The beginning of September saw the 350th anniversary of the Great Fire of London, which occurred in 1666. Banbury also had a disastrous fire a few decades earlier in 1628. In today’s article I will be explaining how much is known about this and what was its impact on the town.
Much of what we know of the facts of the fire come from a sermon ‘Sinne no more’ preached by William Whately, Vicar of Banbury, on Tuesday, March 4, a few days after the fire. This was printed originally for George Edwards in Greene Arbour without Newgate 1628/30 and reprinted by J.G Rusher, the Banbury printer, in 1824. Whately’s text was 2 Peter 3. 12 ‘The heavens being on fire shall be dissolved and the elements shall melt with fervent heat’.
He states that the two hour sermon was preached upon ‘occasion of a most terrible fire that happened there on the Sabbath day immediately precedent, and within the space of four hours was carried from one end of the town to the other, with the fury, as continuing to burn all the night, and much of the next day, it consumed 103 dwelling houses, 20 kiln-houses, and other outhouses, to the number of 600 bayes and upwards, together with much malt and other grain and commodities, as amounted to at the least the value of £20,000.’
The fire broke out on a Sunday and at a time of day when many were worshipping. It was reported that the fire started in a malt house ‘by negligence of a mayde’. Ironically, the first alarm concerning the fire was given whilst William Whately was administering the holy sacrament. This led him to comment that ‘the fire came riding as it were in triumph through your streets…till it had passed from end to end of your towne, and could not be restrained’.
The damage caused by the fire is difficult to estimate. Writing in 1841, Beesley in his ‘History of Banbury’ states that in his day there was no account of which part of the town was destroyed by fire. His method of assessment was based on the character of the houses and other buildings he could observe over 200 years on from the fire.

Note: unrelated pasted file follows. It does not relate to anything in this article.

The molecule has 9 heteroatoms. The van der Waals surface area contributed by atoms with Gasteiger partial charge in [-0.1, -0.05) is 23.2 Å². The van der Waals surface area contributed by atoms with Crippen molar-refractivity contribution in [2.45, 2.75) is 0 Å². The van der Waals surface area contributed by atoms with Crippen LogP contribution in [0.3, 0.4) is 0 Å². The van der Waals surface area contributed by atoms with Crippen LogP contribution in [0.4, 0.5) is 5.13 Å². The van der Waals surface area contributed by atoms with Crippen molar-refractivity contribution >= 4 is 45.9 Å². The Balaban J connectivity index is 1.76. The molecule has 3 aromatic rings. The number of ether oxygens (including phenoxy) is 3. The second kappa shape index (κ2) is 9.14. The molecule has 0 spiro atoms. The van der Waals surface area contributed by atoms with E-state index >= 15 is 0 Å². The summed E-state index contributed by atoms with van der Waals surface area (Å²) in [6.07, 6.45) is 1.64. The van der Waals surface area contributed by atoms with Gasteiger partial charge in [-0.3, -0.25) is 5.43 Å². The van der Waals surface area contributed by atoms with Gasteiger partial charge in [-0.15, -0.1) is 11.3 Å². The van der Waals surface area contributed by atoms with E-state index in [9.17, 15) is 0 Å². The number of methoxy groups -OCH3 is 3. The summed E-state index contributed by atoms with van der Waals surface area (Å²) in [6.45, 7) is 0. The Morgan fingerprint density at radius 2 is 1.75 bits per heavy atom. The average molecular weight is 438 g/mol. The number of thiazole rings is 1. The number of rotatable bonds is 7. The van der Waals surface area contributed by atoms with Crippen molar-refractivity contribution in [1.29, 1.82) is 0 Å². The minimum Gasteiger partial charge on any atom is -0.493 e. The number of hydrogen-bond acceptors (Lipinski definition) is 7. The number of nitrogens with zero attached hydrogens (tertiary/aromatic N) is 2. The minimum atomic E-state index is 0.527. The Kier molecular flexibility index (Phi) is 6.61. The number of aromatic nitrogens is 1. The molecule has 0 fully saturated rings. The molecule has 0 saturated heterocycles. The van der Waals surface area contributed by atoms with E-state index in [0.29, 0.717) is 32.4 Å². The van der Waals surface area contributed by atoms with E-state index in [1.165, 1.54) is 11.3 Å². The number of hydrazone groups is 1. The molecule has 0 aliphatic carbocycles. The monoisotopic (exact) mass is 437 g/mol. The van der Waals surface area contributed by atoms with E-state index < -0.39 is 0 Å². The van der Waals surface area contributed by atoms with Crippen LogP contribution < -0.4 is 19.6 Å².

On this basis, he worked out that the affected roads were West Bar Street, South Bar Street, Calthorpe Lane, Fish Street (George Street) and Broad Street. Each could be classed as a scene of desolation.
Beesley follows this by quoting from the Journals of the House of Lords. The entry states that shortly after the fire the word got around that a serious conflagration might occur in the part of Banbury not touched by flames in 1628. It appears that the source of this information was soldiers quartered in the town in order to maintain law and order amongst people made homeless by the fire.
Interestingly the Corporation Accounts (Banbury Corporation Records: Tudor and Stuart published by Banbury Historical Society 1977) make no mention of the fire or its aftermath. However this volume contains a copy of an Appeal for Help signed by the Mayor, the Minister, Justices of the Peace, Aldermen and Capital Burgesses attested to by Ministers of Parishes bordering Banbury.
A document survives in the City of Coventry Record Office showing a generous response and naming 65 persons of Banbury ‘to be relieved by the gift of Coventry, 23 October 1628’. £26 13s 4d was distributed in amounts ranging from £1 (5) down to 1/- (1).
Sometime in the wake of the fire an inscription was placed on the Bar Gate in West Bar Street following its re-erection in 1631.
The words would seem to be significant as they emphasised the need for vigilance. ‘Except the Lord Keepe the City the Watchman watcheth but in vain.’
Beesley goes on to state in a footnote that as late as 1754 ‘many inhabitants used to provide tubs of water on the anniversary of the fire. The aim was to prevent the recurrence of a similar calamity.’